8th Oct '16 6:58:27 AM Steinman76
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** Dean Wormer gloating about how he's notified the Deltas' local draft boards about their expulsion. As pointed out above under Designated Villain, he's completely justified in wanting the Deltas off his campus, but this makes it clear that he doesn't just want them off his campus, he wants them ''dead''.
4th Oct '16 3:47:56 PM CumbersomeTercel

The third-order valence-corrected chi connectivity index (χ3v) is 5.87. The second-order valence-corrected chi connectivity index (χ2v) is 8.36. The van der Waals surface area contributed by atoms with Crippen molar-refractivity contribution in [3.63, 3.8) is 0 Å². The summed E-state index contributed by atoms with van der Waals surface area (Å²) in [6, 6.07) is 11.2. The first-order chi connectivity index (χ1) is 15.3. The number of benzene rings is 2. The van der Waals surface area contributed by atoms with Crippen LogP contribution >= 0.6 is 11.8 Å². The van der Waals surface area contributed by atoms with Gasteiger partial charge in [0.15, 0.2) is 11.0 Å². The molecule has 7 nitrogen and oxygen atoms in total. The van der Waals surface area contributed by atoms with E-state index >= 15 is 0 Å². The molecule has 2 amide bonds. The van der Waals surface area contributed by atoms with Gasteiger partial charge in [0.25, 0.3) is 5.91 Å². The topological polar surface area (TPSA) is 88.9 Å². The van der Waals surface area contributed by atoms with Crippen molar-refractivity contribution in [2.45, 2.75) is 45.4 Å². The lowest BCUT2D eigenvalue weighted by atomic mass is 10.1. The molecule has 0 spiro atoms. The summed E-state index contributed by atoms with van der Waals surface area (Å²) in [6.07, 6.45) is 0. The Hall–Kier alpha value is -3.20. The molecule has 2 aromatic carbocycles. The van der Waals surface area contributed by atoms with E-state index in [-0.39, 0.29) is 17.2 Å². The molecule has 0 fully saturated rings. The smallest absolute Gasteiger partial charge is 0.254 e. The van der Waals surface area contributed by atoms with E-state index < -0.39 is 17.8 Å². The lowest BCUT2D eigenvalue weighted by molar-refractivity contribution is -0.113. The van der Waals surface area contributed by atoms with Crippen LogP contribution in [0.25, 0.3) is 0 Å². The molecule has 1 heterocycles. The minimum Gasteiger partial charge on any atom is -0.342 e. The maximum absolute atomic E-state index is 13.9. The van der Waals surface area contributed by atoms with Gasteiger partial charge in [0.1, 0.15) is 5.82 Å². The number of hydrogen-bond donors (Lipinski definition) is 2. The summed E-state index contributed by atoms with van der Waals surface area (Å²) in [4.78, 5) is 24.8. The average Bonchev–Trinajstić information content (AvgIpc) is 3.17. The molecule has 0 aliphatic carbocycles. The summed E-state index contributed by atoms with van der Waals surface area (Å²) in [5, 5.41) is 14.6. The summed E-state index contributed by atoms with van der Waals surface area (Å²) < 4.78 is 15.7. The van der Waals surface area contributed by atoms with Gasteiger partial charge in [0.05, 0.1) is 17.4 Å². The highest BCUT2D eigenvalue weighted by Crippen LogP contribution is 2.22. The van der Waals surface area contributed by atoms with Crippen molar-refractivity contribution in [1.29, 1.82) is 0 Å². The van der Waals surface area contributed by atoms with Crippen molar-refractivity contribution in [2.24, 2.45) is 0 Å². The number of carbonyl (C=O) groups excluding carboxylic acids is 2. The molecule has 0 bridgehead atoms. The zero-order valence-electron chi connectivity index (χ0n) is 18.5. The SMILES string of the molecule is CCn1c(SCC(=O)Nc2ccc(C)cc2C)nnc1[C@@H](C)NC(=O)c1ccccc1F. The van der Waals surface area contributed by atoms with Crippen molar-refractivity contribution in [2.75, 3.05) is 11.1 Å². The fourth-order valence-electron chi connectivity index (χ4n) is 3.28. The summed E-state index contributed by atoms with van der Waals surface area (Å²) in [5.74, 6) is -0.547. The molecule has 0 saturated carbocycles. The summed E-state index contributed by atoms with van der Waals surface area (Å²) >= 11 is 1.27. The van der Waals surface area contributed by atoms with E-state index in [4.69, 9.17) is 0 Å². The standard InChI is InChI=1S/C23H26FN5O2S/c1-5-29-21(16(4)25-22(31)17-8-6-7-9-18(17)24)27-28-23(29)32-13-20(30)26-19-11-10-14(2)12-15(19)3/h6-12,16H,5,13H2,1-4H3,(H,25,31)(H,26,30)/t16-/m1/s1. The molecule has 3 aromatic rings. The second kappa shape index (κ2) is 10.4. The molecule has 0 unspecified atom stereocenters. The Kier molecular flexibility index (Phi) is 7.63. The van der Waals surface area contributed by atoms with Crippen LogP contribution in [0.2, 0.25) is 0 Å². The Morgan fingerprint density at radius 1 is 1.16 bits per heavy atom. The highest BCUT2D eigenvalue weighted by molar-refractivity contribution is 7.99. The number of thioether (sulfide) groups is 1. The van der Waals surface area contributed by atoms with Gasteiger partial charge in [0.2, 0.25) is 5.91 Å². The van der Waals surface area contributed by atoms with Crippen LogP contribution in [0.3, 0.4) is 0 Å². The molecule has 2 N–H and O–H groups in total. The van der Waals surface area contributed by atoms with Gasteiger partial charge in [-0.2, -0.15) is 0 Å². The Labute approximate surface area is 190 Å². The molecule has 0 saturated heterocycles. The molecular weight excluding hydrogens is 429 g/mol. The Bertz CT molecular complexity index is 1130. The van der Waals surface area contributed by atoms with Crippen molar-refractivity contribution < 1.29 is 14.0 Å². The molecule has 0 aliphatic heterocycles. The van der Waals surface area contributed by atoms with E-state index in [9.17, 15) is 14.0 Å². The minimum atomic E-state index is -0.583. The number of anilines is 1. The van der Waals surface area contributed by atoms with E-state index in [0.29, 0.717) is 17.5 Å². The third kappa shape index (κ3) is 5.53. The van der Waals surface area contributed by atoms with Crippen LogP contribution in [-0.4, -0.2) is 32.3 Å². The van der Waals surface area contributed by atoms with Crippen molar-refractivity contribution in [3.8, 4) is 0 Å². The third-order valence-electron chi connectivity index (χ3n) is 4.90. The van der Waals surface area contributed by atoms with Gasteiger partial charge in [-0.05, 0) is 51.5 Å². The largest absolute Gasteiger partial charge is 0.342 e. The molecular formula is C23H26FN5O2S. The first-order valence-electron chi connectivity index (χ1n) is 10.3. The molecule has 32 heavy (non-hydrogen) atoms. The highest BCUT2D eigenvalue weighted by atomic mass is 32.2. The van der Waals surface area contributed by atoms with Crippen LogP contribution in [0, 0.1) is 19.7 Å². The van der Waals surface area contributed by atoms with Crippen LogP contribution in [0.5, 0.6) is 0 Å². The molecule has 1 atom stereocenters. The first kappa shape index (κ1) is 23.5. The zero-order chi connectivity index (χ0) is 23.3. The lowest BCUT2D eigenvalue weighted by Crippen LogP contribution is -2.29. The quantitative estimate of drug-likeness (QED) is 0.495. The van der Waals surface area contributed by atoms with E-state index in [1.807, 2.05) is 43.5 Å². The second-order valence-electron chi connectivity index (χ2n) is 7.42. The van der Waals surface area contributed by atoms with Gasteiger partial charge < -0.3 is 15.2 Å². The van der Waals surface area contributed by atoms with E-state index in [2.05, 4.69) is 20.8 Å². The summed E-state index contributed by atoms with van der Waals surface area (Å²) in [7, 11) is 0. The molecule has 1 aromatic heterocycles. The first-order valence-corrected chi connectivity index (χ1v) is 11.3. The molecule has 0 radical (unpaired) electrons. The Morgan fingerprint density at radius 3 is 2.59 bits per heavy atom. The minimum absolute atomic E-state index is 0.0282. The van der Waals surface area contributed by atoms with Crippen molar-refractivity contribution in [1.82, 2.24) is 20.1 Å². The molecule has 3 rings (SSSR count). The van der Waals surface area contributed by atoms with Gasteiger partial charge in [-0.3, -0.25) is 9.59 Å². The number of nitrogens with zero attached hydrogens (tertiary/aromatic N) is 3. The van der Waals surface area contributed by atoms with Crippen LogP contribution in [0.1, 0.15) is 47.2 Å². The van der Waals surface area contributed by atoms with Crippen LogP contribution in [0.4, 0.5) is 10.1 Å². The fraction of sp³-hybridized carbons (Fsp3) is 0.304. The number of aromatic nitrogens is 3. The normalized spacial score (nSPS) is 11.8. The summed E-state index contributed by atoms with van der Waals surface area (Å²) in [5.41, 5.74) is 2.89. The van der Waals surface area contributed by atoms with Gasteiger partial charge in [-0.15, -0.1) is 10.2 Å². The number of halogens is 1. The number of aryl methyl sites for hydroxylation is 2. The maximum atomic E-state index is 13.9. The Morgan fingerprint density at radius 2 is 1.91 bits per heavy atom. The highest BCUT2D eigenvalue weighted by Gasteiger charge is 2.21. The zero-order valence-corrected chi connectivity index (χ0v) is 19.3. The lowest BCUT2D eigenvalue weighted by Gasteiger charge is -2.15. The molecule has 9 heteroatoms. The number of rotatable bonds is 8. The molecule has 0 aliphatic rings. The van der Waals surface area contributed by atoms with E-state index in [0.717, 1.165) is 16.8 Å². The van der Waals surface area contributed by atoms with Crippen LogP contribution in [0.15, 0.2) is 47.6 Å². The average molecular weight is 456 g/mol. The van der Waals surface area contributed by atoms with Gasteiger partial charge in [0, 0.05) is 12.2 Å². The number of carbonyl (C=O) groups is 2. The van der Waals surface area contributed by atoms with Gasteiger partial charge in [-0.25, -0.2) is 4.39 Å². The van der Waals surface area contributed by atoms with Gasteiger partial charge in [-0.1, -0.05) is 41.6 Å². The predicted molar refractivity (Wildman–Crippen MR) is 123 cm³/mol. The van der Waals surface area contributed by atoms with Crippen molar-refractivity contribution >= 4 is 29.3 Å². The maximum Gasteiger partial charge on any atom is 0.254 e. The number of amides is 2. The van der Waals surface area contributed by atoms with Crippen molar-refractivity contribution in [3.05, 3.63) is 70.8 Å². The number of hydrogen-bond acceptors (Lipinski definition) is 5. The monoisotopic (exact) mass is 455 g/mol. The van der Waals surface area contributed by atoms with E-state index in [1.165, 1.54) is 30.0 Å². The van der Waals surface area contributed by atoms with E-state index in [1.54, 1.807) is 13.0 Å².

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* AndYouThoughtItWouldFail: The film was the ambitious foray of the ''National Lampoon'' magazine into silver-screen entertainment. Universal execs politely allowed the filmmakers to go wild in their own special way, quietly hoping ''Animal House'' wouldn't damage the company's checkbooks. Creator/DonaldSutherland famously chose several thousand dollars in payment over a percentage of the box-office gross, expecting the film to be a bomb and be quickly forgotten. However, ''Animal House''[='=]s charmingly dark and hard-hitting observations on college life, as well as its undeniably quirky brand of vulgar humor, was so refreshing to moviegoers in the late 70s that the film recouped its $2 million budget 50 times over. Sutherland, as you might imagine, was not pleased, and it probably explains why he never appeared in any interviews or in ''Where Are They Now?: A Delta Alumni Update'', a direct-to-DVD short which suggested the film had been a documentary and Creator/JohnLandis was catching up with some of the cast (played by their original actors, except for Creator/JohnBelushi, who died in 1982, though it's implied that his character lives on as former U.S. President UsefulNotes/GeorgeWBush).